I asked my son what he thought a person could get from watching
He said he's learned a lot from watching Loony Toons and especially
Daffy Duck. "What?" I asked. "I learned that you really can solve
your problems with dynamite!"
Does the television and game playing become a habit that is all the
child then wants to do.
Don't panic. He was being funny.
But really, maybe hours of Scooby Doo is glorious fun. Fun is serious.
Fun is important, especially for kids. Don't underrate fun. People
are not happy as children seldom find easy or lasting happiness as
But there are all kinds of things a person could get from watching
They are kind to Scooby, they love him and wouldn't leave him behind,
he's their friend and they would do whatever they could to save him if
was in danger. It might inspire someone to think about kindness to
Freddy, Velma, Daphne, Shaggy and Scoob genuinely care about each other,
trust each other. Might inspire thoughts about friendship and trust.
They work together, plan and organize. It might inspire thoughts about
the usefulness of cooperation.
They handle tough situations with humor. That might inspire someone to
think about the value of a happy and positive attitude.
They help people who need help.
The people who need help ask for it.
These are good things.
Viewers might learn about comedic timing, setting a mood with music,
foreshadowing, plot development, character development, dialog, story
line, fashion, animation.
If television and games are only two choices in a whole house and
neighborhood and town and county and state full of choices then they are
no more likely to become habit than anything else. It's up to you to
offer your kids a big life. If you don't do it, it would be very smart
of them, really brilliant of them to find something stimulating and
challenging like TV and games. But if kids are watching because they're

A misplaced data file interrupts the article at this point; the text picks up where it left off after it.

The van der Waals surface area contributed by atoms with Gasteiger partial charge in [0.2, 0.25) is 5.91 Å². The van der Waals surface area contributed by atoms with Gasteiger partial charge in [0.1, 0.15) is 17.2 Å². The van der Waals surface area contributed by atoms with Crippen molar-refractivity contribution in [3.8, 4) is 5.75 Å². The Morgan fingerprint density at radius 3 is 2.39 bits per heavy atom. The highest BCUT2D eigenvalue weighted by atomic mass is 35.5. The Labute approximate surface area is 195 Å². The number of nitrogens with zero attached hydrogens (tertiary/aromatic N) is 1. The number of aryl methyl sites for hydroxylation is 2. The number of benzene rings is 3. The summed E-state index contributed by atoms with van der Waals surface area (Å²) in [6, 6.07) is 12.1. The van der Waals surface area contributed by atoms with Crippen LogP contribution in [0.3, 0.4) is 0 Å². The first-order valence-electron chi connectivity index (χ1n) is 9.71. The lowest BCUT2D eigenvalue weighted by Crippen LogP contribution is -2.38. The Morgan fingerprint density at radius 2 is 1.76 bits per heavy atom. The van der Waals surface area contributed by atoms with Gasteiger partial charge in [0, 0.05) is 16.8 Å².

bored then the parents need to think of ways to make life more
interesting. TV should be a choice among many choices, not the only
They may pick up snippets of information from cartoons, but compared
to the hours watching, it seems little knowledge return really.
If a child has a lot of choices and chooses video games or TV then he's
getting something valuable from them. People have all kinds of
during their lives. An intense interest in TV or video games now
probably won't last a lifetime but for some people it might and those
people could someday be sound technicians or cameramen. They might be
producing TV shows, acting, writing musical scores, writing screenplays,
directing, doing stunt work— they might be graphic artists, or writing
codes or software, etc.
Lots of people enjoy TV all their lives. It's no different than
reading or enjoying playing cards.
Some people focus on one thing really intently for awhile, weeks or
months or years and then when they've had their fill, move on to other
things. Someone who's discovered a few great shows on TV might really
focus on them until they've explored every aspect of the characters and
themes, etc. It's the same when a really little child likes mom to read
a favorite book over and over again. It doesn't mean it's a habit, in
the negative way you're using "habit" above. It means some people focus
more fully and deeply and get everything they can from that interest
before moving on.
Many unschoolers and most radical unschoolers don't consider unschooling
to be a method of education. There is no way to completely measure
another persons knowledge. People know so much more than they show the
outside world at any given moment. People are learning all the time.
may not be able to see the learning or name it but it's happening.
Unschooling will be easier for you if you can come to trust this